In 1996, 1,788 business books were published in the United States — and U.S. consulting firms took in an estimated $43 billion in revenues. Coincidence? The Fast Company Consultant Debunking Unit (CDU) thinks not. The CDU detects a pattern here, one that has been growing stronger with each passing year: More and more consultants are writing books (or, more accurately, having books written for them). The books transform the consultants’ pitches into “products,” which they then sell as consulting services. The consulting services provide case studies and anecdotes — which in turn become fodder for the next book. To the consultants, it’s a virtuous circle; to others, it’s a vicious cycle.
But how does a consultant break through the clutter and create a best-seller? How can a consultant’s search for excellence yield book sales that are estimated at 6 million to 8 million copies worldwide — on the model of Tom Peters? What’s the one highly effective habit that a consultant needs to sell more than 10 million books — as Stephen Covey has done?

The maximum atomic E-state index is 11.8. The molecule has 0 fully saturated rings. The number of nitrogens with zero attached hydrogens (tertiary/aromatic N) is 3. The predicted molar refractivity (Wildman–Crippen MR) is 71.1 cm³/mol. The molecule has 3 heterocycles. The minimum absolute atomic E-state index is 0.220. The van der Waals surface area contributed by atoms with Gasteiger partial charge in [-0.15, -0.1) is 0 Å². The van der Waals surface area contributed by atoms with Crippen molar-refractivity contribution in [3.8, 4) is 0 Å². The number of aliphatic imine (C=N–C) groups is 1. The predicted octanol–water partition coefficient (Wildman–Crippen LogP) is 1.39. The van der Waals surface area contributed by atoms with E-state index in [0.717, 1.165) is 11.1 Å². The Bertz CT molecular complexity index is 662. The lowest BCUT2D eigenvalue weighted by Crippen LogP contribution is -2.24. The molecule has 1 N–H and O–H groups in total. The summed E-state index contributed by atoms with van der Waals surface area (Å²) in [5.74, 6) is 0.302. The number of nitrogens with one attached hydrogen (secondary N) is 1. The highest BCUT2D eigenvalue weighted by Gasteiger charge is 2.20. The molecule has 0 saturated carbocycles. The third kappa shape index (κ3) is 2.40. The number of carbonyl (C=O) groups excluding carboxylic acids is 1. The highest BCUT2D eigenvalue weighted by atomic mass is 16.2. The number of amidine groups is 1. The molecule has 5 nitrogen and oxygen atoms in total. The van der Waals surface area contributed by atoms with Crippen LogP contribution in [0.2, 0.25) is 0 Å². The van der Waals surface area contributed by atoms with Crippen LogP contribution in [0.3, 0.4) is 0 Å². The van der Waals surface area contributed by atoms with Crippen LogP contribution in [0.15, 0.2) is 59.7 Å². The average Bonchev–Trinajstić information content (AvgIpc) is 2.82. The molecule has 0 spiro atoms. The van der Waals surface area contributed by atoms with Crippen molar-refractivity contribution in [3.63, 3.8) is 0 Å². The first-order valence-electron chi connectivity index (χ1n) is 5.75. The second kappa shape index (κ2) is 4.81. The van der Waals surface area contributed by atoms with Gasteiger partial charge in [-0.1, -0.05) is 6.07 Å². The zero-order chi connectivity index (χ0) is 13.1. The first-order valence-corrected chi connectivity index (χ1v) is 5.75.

The answer, unearthed by the CDU after long hours spent in libraries and in bookstores both real and virtual, was hiding in plain sight: another kind of a circle. Consultants scratch one another’s backs — and do so on the backs of one another’s books.
Bennis, Warren. “On Becoming a Leader” (Perseus Press, 1994).
Bennis, Warren, and Patricia Ward Biederman. “Organizing Genius: The Secrets of Creative Collaboration” (Perseus Books, 1997).
Covey, Stephen R. “The 7 Habits of Highly Effective People: Powerful Lessons in Personal Change” (Fireside, 1990).
Drucker, Peter F. “Managing for the Future: The 1990s and Beyond” (Plume, 1993).
Drucker, Peter F. “Post-Capitalist Society” (HarperBusiness, paperback edition, 1994).
Kanter, Rosabeth Moss. “On the Frontiers of Management” (Harvard Business Review Book, 1997).
Kanter, Rosabeth Moss. “World Class: Thriving Locally in the Global Economy” (Touchstone Books, 1997).